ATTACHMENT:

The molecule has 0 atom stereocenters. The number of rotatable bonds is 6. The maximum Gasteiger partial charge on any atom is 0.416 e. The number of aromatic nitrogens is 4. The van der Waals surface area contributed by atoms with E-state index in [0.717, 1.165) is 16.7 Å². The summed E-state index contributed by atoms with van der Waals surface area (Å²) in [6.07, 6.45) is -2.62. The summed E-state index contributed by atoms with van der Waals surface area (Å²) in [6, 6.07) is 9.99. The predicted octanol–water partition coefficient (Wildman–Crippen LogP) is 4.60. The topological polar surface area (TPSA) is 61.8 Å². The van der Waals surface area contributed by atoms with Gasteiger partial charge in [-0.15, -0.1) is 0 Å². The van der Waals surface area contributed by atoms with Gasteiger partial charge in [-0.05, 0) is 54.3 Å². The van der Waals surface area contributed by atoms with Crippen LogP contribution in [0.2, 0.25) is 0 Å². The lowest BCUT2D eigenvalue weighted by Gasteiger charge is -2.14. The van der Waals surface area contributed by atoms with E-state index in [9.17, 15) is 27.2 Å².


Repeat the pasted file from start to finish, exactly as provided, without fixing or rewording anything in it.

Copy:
The molecule has 0 atom stereocenters. The number of rotatable bonds is 6. The maximum Gasteiger partial charge on any atom is 0.416 e. The number of aromatic nitrogens is 4. The van der Waals surface area contributed by atoms with E-state index in [0.717, 1.165) is 16.7 Å². The summed E-state index contributed by atoms with van der Waals surface area (Å²) in [6.07, 6.45) is -2.62. The summed E-state index contributed by atoms with van der Waals surface area (Å²) in [6, 6.07) is 9.99. The predicted octanol–water partition coefficient (Wildman–Crippen LogP) is 4.60. The topological polar surface area (TPSA) is 61.8 Å². The van der Waals surface area contributed by atoms with Gasteiger partial charge in [-0.15, -0.1) is 0 Å². The van der Waals surface area contributed by atoms with Gasteiger partial charge in [-0.05, 0) is 54.3 Å². The van der Waals surface area contributed by atoms with Crippen LogP contribution in [0.2, 0.25) is 0 Å². The lowest BCUT2D eigenvalue weighted by Gasteiger charge is -2.14. The van der Waals surface area contributed by atoms with E-state index in [9.17, 15) is 27.2 Å².